Tuesday, July 28, 2015

A Few Thoughts about Jordan Stevenson and Nebraska's I-Back Situation

When word leaked out on Friday that Jordan Stevenson wasn't able to enroll at Wisconsin, I had a feeling that Nebraska was going to try to pounce on an opportunity to sign a touted running back prospect. For one thing, it appears that attrition has brought Nebraska under 85 scholarship players, so there is room for him.  The bigger issue is this:  I'm not sold on any of Nebraska's I-backs at this time.

The previous staff saw something in Terrell Newby that they weren't able to bring out.  As a freshman, he really, really, really struggled with ball security, and while he was better as a sophomore, he wasn't terribly dynamic running the ball.  I didn't see that much from Newby in the spring either - though to be honest, I didn't see ANYTHING promising on offense.  It's definitely a work in progress.

Imani Cross is solid in short yardage situations, but he never was able to make much of a case for more playing time.  Mike Riley and Danny Langsdorf apparently don't see it either; they've moved Newby ahead of him on the depth chart, it appears.  Adam Taylor looks to me like the best of the bunch, but I'm not sure anybody sees him as a potential star.  In fact, most people seem to think that Nebraska is going to use an I-back by committee approach.  That's something I read as "Nebraska doesn't really have a top-notch I-back right now."

And that's a problem when you've got a roster that's geared towards running the ball.  Nebraska may have the receivers to throw the ball more (unless there is more roster attrition), but I'm not convinced that Nebraska has the quarterback for it.  It's one of the reasons I told Mike'l Severe on the World-Herald's "The Bottom Line" show that I'm predicting the Huskers to go 7-5 this season.  I thought at that time that Nebraska's next great I-back was still in high school.  Well, maybe he just graduated and he's still looking for a place to go.  I'm skeptical that it'll be Nebraska, because his mom clearly wants him to go elsewhere.  And when Mom can't be sold on Nebraska, that makes Nebraska an unlikely destination for a kid.

Another concern I have is whether Riley and company promised (or at least insinuated) that they weren't going to bring in any other running backs this fall while recruiting Devine Ozigbo. His response this weekend on Twitter says it all.
Apparently someone quickly talked to him, because he apparently made peace with the situation on Monday.
Still, you have to wonder about the Nebraska I-back situation - regardless of whether Stevenson ever shows up in Lincoln again.

Monday, July 13, 2015

Call Me Still "Skeptical" About The Royals Move to Sarpy County

Sunday's World-Herald featured an interesting column by Tom Shatel about the Sarpy County ballpark and how it was the best decision for the AAA baseball team.  He may very well be correct, from the baseball owner perspective.  Most people who talk to me about the team also talk very favorably about the ballpark and their experiences out there.

So does that prove I was wrong about my opposition to the ballpark?  Hardly.  I get the concept that this works better for the ownership; remember, that's what the Royals were asking for ten years ago.  It's what's best for the community as a whole that drives my concern.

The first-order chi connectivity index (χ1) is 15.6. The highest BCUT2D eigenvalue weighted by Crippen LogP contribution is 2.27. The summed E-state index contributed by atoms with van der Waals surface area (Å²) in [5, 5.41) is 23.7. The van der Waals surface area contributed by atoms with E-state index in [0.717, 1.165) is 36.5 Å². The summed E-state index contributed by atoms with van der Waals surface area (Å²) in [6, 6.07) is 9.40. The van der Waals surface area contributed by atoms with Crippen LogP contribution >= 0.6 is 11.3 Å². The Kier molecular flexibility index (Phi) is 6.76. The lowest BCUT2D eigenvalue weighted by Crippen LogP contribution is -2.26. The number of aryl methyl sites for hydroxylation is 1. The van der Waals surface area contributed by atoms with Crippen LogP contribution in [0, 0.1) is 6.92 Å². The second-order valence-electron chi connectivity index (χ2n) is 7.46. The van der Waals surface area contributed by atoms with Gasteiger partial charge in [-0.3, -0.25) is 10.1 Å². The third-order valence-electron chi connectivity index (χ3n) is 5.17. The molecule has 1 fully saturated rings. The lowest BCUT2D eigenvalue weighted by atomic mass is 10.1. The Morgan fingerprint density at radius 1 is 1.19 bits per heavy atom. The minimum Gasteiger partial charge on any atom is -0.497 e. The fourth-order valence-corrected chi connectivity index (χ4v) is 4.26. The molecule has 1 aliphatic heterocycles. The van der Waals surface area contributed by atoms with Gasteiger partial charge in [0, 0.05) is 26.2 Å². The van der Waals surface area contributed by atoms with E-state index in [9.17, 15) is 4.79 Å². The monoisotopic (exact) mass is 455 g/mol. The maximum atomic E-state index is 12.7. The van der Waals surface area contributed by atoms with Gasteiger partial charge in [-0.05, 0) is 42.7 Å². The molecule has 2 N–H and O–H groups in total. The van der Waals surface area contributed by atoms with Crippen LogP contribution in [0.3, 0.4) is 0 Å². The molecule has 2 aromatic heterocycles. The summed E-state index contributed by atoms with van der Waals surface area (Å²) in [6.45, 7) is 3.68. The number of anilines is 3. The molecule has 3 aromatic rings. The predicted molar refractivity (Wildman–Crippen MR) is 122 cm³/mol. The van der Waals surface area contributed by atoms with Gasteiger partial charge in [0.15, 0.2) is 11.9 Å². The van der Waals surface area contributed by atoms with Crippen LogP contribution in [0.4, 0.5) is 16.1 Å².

And frankly, I remain convinced that, in the grand scheme of things, one baseball stadium in the metro area would be better than two.  Sadly, TD Ameritrade Park is likely closed down until next spring. That's a shame, because as we see during the College World Series (and to a lesser extent when Nebraska is playing baseball there), the environment in North Downtown is prime for more development. Out southwest? Still nothing. Plans for "Pennant Place" continue to sit - and nothing seems to happen out there from a commercial perspective.  As Papillion grows, housing developments get closer and closer.   Eventually there will be commercial development there, but it'll be because of the houses - not the ballpark.

Shatel does point out that many people have thumbed their noses at the Sarpy County ballpark, proving that I wasn't the only one who thought it was a mistake.  And I do see signs that even folks in Sarpy County have second thoughts about all of the money that was sunk into the ballpark - especially when the County has to foot the bill to build more parking and replace a faulty scoreboard.

In the end, I think it comes down to whether or not you believe that the Royals would have stayed in the area if it weren't for the Sarpy County deal. I still believe that they would have stayed - albeit with some different managing partners.  I don't believe that the Gary Green/Alan Stein/Martie Cordaro organization would have stayed, but I believe the AAA franchise would have, because prior to the construction of the new ballpark, they were only half-owners of the franchise.  Warren Buffet and Walter Scott owned the other half, and repeatedly said that their investment was intended to keep the franchise in Omaha.  And frankly, I don't see how they would have approved any sort of move.

It's not "cheering for failure"...just observing that it would have been cooler to maximize the use of one stadium for the benefit of the community rather than investing in two stadiums with less of a reward.

Thursday, July 02, 2015

Only THREE Tickets Remain Unsold For UNO Hockey

I've long felt that UNO is building their new arena too small, and now I have my proof.  It's the second day of July, and the first game is still three and a half months to go.

And there are only THREE tickets left.  They aren't together, either. Each of the three tickets is an isolated single ticket in a different corner.  So let's just call it what it really is:  sold out.

How many more tickets could a Frozen Four hockey program sell?  We'll never know...but we do know that it's more than what UNO built.